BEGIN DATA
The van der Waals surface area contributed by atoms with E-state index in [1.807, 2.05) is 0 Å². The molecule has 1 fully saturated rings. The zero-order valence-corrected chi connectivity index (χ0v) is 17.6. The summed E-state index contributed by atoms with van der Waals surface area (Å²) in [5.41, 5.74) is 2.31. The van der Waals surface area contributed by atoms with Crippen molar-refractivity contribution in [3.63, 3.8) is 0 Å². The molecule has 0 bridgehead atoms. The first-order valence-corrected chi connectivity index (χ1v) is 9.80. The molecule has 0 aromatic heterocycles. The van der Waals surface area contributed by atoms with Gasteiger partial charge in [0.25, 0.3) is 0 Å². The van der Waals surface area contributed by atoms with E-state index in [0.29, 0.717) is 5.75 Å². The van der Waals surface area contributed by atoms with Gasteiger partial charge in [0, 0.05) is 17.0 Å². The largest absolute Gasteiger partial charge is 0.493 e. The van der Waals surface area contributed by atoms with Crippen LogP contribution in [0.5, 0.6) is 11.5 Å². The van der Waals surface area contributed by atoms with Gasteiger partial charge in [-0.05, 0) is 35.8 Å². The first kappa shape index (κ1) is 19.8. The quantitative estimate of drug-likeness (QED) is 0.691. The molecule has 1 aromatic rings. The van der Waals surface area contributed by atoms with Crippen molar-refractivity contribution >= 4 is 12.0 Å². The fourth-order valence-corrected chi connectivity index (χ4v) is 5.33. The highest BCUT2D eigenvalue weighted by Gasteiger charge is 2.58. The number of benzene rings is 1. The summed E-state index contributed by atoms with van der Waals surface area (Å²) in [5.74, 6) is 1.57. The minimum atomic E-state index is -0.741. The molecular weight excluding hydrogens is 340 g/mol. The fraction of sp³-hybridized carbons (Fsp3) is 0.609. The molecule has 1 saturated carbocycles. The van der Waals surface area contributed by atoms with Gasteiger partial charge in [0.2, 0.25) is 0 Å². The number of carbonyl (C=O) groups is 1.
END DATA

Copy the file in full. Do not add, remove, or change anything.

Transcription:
The van der Waals surface area contributed by atoms with E-state index in [1.807, 2.05) is 0 Å². The molecule has 1 fully saturated rings. The zero-order valence-corrected chi connectivity index (χ0v) is 17.6. The summed E-state index contributed by atoms with van der Waals surface area (Å²) in [5.41, 5.74) is 2.31. The van der Waals surface area contributed by atoms with Crippen molar-refractivity contribution in [3.63, 3.8) is 0 Å². The molecule has 0 bridgehead atoms. The first-order valence-corrected chi connectivity index (χ1v) is 9.80. The molecule has 0 aromatic heterocycles. The van der Waals surface area contributed by atoms with Gasteiger partial charge in [0.25, 0.3) is 0 Å². The van der Waals surface area contributed by atoms with E-state index in [0.29, 0.717) is 5.75 Å². The van der Waals surface area contributed by atoms with Gasteiger partial charge in [0, 0.05) is 17.0 Å². The largest absolute Gasteiger partial charge is 0.493 e. The van der Waals surface area contributed by atoms with Crippen LogP contribution in [0.5, 0.6) is 11.5 Å². The van der Waals surface area contributed by atoms with Gasteiger partial charge in [-0.05, 0) is 35.8 Å². The first kappa shape index (κ1) is 19.8. The quantitative estimate of drug-likeness (QED) is 0.691. The molecule has 1 aromatic rings. The van der Waals surface area contributed by atoms with Crippen molar-refractivity contribution >= 4 is 12.0 Å². The fourth-order valence-corrected chi connectivity index (χ4v) is 5.33. The highest BCUT2D eigenvalue weighted by Gasteiger charge is 2.58. The number of benzene rings is 1. The summed E-state index contributed by atoms with van der Waals surface area (Å²) in [5.74, 6) is 1.57. The minimum atomic E-state index is -0.741. The molecular weight excluding hydrogens is 340 g/mol. The fraction of sp³-hybridized carbons (Fsp3) is 0.609. The molecule has 1 saturated carbocycles. The van der Waals surface area contributed by atoms with Gasteiger partial charge in [0.2, 0.25) is 0 Å². The number of carbonyl (C=O) groups is 1.